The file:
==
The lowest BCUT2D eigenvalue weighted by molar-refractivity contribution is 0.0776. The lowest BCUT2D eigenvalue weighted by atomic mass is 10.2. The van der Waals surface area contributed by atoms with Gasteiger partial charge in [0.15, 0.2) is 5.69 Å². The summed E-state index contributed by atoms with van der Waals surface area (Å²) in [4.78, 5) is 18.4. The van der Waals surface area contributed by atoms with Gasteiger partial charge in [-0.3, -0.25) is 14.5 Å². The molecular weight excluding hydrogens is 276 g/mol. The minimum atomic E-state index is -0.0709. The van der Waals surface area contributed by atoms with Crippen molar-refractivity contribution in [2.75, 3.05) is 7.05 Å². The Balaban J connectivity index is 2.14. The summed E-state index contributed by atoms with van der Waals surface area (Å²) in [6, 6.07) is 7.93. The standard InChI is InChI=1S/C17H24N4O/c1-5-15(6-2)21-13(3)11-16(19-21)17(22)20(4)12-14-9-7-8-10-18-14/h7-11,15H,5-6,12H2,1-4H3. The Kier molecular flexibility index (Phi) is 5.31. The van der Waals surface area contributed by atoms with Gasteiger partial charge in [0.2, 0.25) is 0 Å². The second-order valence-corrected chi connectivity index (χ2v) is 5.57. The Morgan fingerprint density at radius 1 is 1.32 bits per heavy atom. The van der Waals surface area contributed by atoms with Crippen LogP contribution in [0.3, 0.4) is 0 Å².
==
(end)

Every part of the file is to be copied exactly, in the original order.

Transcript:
The lowest BCUT2D eigenvalue weighted by molar-refractivity contribution is 0.0776. The lowest BCUT2D eigenvalue weighted by atomic mass is 10.2. The van der Waals surface area contributed by atoms with Gasteiger partial charge in [0.15, 0.2) is 5.69 Å². The summed E-state index contributed by atoms with van der Waals surface area (Å²) in [4.78, 5) is 18.4. The van der Waals surface area contributed by atoms with Gasteiger partial charge in [-0.3, -0.25) is 14.5 Å². The molecular weight excluding hydrogens is 276 g/mol. The minimum atomic E-state index is -0.0709. The van der Waals surface area contributed by atoms with Crippen molar-refractivity contribution in [2.75, 3.05) is 7.05 Å². The Balaban J connectivity index is 2.14. The summed E-state index contributed by atoms with van der Waals surface area (Å²) in [6, 6.07) is 7.93. The standard InChI is InChI=1S/C17H24N4O/c1-5-15(6-2)21-13(3)11-16(19-21)17(22)20(4)12-14-9-7-8-10-18-14/h7-11,15H,5-6,12H2,1-4H3. The Kier molecular flexibility index (Phi) is 5.31. The van der Waals surface area contributed by atoms with Gasteiger partial charge in [0.2, 0.25) is 0 Å². The second-order valence-corrected chi connectivity index (χ2v) is 5.57. The Morgan fingerprint density at radius 1 is 1.32 bits per heavy atom. The van der Waals surface area contributed by atoms with Crippen LogP contribution in [0.3, 0.4) is 0 Å².